So if you can get to your customer's databases from anywhere in the world, what's to keep the bad guys from doing the same thing? To protect the database, wireless administration solutions will use a combination of techniques to protect your customer's privacy when you connect to their servers.

"Companies typically already have remote access capabilities, for example, dialing in from home," Kaplan says. "We're just using the same capabilities." These measures include end-to-end encryption and authentication.

For example, PocketDBA can use SSL or a VPN to create end-to-end encryption. PocketAdmin creates a secure shell (SSH) session in order to manage the server on which the database is running. In terms of authentication, PocketDBA can use either single- or two-factor authentication. (Single-factor authentication relies on only one type of identification, such as a password. Two-factor authentication requires both a password and a physical object, or "token," such as a smart card or fingerprint.)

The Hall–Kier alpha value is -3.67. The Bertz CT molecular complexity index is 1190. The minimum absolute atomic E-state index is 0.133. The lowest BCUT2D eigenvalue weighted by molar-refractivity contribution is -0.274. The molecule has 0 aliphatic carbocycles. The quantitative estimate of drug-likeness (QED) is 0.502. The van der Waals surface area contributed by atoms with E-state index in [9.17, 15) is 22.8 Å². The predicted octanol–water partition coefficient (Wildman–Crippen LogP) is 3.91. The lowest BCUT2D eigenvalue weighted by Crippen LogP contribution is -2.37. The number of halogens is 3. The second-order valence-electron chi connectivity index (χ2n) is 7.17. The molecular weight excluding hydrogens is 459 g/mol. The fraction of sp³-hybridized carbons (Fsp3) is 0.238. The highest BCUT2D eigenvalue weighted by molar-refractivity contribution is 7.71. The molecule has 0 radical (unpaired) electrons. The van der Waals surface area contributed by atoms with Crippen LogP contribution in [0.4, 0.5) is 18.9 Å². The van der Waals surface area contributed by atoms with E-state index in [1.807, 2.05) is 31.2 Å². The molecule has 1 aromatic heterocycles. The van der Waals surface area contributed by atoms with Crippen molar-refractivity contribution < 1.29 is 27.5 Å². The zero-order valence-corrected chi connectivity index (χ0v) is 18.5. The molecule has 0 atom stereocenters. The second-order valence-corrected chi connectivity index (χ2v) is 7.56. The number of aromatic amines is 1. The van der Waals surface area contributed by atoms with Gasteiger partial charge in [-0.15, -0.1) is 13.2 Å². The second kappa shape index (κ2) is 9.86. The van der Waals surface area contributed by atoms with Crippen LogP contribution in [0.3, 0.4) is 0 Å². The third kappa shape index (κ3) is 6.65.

An additional benefit of these Web-based or "thin-client" solutions is that you're working in real time with the database. Sensitive data is not stored on your PDA, as it might be on a laptop. If the PDA is lost or stolen, the customer's network is not compromised in any way. And session timeouts typically require re-authentication after only a few minutes of inactivity.

Bottom line
If you aren't offering faster response time and increased connectedness to your customers, your competitor probably is. Now is a great time to take the first steps to becoming a wireless DBA.